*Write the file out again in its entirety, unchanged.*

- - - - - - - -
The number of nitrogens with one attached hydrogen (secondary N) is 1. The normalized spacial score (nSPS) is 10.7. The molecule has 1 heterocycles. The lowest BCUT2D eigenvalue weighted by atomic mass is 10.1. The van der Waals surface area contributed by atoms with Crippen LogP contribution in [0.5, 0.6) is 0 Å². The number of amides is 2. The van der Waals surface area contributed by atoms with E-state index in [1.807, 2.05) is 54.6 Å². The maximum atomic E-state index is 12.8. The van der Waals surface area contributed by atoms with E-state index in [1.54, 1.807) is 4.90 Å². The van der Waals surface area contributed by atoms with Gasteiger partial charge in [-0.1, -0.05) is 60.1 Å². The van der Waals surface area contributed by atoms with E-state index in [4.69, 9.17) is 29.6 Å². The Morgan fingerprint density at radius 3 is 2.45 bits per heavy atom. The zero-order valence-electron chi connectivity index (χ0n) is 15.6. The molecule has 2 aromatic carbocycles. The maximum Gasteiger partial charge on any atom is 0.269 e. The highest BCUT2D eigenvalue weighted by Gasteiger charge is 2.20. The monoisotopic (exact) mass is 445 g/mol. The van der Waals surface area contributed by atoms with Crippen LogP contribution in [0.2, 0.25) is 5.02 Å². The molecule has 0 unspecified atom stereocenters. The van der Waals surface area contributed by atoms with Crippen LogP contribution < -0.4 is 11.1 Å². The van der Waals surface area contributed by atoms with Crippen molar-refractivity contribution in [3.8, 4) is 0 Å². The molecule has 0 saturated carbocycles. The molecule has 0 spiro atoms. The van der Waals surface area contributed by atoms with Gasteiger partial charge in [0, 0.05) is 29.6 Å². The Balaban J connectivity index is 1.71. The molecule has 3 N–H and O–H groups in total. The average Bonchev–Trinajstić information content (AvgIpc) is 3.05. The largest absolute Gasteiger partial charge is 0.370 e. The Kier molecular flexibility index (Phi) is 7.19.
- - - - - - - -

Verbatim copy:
The number of nitrogens with one attached hydrogen (secondary N) is 1. The normalized spacial score (nSPS) is 10.7. The molecule has 1 heterocycles. The lowest BCUT2D eigenvalue weighted by atomic mass is 10.1. The van der Waals surface area contributed by atoms with Crippen LogP contribution in [0.5, 0.6) is 0 Å². The number of amides is 2. The van der Waals surface area contributed by atoms with E-state index in [1.807, 2.05) is 54.6 Å². The maximum atomic E-state index is 12.8. The van der Waals surface area contributed by atoms with E-state index in [1.54, 1.807) is 4.90 Å². The van der Waals surface area contributed by atoms with Gasteiger partial charge in [-0.1, -0.05) is 60.1 Å². The van der Waals surface area contributed by atoms with E-state index in [4.69, 9.17) is 29.6 Å². The Morgan fingerprint density at radius 3 is 2.45 bits per heavy atom. The zero-order valence-electron chi connectivity index (χ0n) is 15.6. The molecule has 2 aromatic carbocycles. The maximum Gasteiger partial charge on any atom is 0.269 e. The highest BCUT2D eigenvalue weighted by Gasteiger charge is 2.20. The monoisotopic (exact) mass is 445 g/mol. The van der Waals surface area contributed by atoms with Crippen LogP contribution in [0.2, 0.25) is 5.02 Å². The molecule has 0 unspecified atom stereocenters. The van der Waals surface area contributed by atoms with Crippen LogP contribution < -0.4 is 11.1 Å². The van der Waals surface area contributed by atoms with Crippen molar-refractivity contribution in [3.8, 4) is 0 Å². The molecule has 0 saturated carbocycles. The molecule has 0 spiro atoms. The van der Waals surface area contributed by atoms with Gasteiger partial charge in [0, 0.05) is 29.6 Å². The Balaban J connectivity index is 1.71. The molecule has 3 N–H and O–H groups in total. The average Bonchev–Trinajstić information content (AvgIpc) is 3.05. The largest absolute Gasteiger partial charge is 0.370 e. The Kier molecular flexibility index (Phi) is 7.19.